International Day for the Elimination of Racial Discrimination: Inequity in the Health and Care Workforce

21st March is an awareness day that is founded in remembrance of those participating in a peaceful anti-apartheid protest in South Africa, who faced police brutality in 1960. The battle to eliminate racial discrimination is as relevant as ever, as demonstrated powerfully by the parliamentary debate last week in which comments against MP Diane Abbot were discussed, but Diane herself was denied the right to contribute, 46 times.

It is vital to understand the impact of discrimination. It is not just about someone making an aggressive and shaming comment, then apologising. It is about the attitude and mentality that informs these types of comments, which characterises how people treat and interact with those of diverse ethnicity. One of the outcomes of othering people of ethnicity, is silencing them about their lived experience and denying them the opportunity to share the rich wisdom that they have gained in navigating this.

To deny other ways of being, thinking and approaching tasks as inferior is a form of racial discrimination which is symptomised by workforce inequality in healthcare. This month, the NHS Workforce Race Equality Standard 2023 data analysis reported that ‘at 76% of NHS trusts, white applicants were significantly more likely than BME applicants to be appointed from shortlisting, higher than the 71% last year’.

This mirrors the findings of the Social Care Workforce Race Equality Report 2023 which draws on data collected from 23 Local Authorities in England and applies a similar model to the NHS version, to compare data for white employees with those of diverse ethnicities. Key statistics show that persons of diverse ethnicity are:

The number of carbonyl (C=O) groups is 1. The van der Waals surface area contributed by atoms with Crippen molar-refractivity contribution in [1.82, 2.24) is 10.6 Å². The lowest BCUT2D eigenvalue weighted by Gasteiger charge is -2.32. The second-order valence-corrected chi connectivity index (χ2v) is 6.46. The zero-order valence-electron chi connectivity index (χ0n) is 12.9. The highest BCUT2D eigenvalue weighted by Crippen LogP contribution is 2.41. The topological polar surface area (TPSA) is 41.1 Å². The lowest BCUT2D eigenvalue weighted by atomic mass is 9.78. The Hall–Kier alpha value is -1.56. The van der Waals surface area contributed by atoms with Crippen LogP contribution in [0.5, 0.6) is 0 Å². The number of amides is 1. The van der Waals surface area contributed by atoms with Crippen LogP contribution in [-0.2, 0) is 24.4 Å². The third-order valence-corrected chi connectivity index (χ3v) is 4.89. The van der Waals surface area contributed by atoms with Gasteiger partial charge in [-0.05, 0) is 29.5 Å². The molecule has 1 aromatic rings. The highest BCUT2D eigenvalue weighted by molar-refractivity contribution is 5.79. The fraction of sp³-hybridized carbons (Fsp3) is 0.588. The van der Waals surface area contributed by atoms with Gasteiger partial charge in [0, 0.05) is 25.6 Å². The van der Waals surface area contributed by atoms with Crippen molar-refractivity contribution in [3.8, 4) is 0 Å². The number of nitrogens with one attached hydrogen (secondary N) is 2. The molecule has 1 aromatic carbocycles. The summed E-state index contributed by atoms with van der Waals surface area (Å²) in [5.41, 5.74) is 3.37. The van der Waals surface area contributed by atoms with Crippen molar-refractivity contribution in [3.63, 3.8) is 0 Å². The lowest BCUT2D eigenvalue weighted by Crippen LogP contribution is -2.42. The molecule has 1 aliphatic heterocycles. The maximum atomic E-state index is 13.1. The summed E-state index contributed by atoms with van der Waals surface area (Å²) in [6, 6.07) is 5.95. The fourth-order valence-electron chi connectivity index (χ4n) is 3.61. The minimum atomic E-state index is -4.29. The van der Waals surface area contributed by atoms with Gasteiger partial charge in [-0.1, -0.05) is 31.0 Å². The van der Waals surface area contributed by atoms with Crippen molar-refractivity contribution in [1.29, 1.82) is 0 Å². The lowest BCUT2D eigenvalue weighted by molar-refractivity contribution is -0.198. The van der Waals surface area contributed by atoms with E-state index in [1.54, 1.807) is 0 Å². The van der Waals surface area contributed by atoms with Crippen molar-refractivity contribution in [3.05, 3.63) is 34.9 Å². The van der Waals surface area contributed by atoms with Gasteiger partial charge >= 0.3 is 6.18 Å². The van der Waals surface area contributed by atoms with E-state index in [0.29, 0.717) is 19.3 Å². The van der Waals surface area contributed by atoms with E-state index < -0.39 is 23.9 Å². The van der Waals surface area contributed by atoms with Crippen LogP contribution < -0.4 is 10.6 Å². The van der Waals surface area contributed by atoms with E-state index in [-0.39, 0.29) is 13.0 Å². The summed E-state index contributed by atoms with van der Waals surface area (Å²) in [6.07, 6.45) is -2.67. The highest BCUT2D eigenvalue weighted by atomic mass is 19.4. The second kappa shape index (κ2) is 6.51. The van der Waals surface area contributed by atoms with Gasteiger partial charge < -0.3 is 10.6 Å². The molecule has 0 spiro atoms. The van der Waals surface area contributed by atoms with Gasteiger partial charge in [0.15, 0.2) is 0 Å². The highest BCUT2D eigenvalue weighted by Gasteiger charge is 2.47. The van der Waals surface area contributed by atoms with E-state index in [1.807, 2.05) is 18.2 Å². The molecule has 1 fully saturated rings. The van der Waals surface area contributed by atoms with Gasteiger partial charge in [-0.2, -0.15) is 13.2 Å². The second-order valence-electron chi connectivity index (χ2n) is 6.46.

• half as likely to be appointed from a shortlisting;

    • 40% more likely to enter the formal disciplinary process;

    • more than twice as likely as a regulated professional to enter the fitness-to-practice process;

    • 20% more likely to have experienced harassment, bullying, or abuse from people who use social care, relatives, or the public;

    • 30% more likely as a colleague and 90% more likely as a manager to have experienced harassment, bullying or abuse from colleagues and managers.

These statistics show that employees of diverse ethnicities are being disproportionally denied permission to apply their understanding and skills in a manner that is equitable and fulfilling in the work place. In turn, this denies diverse groups of service users the benefit of informed care practice; members of the workforce who can bridge the gap between service processes and patients needs, are excluded from safely sharing their ideas and skills.

At Social Interest Group, we seek to overcome barriers and stigma that stifle equity in the workforce, through inclusive learning and practice. Inclusivity in practical terms is about creating safety for all team members;

    1. to be accepted and included equally

    1. to learn with proactive support, and be able to ask questions within this process.

    1. to make contributions that are validated and accredited

    1. to challenge without retaliation, for the purpose of innovation and best practice.

Dr Timothy Clarke states that these are the four stages of psychological safety and reaching and maintaining these allows teams to exist in the ‘realm of innovation’. An innovative organisational culture creates a space for broad and forward thinking mentality amongst teams and fosters empathy amongst staff. This enables teams to adopt a person-centred approach to care and support practice as an outworking of their own experience within an organisation.

Raje Ballagan Evans, Policy and Impact Manager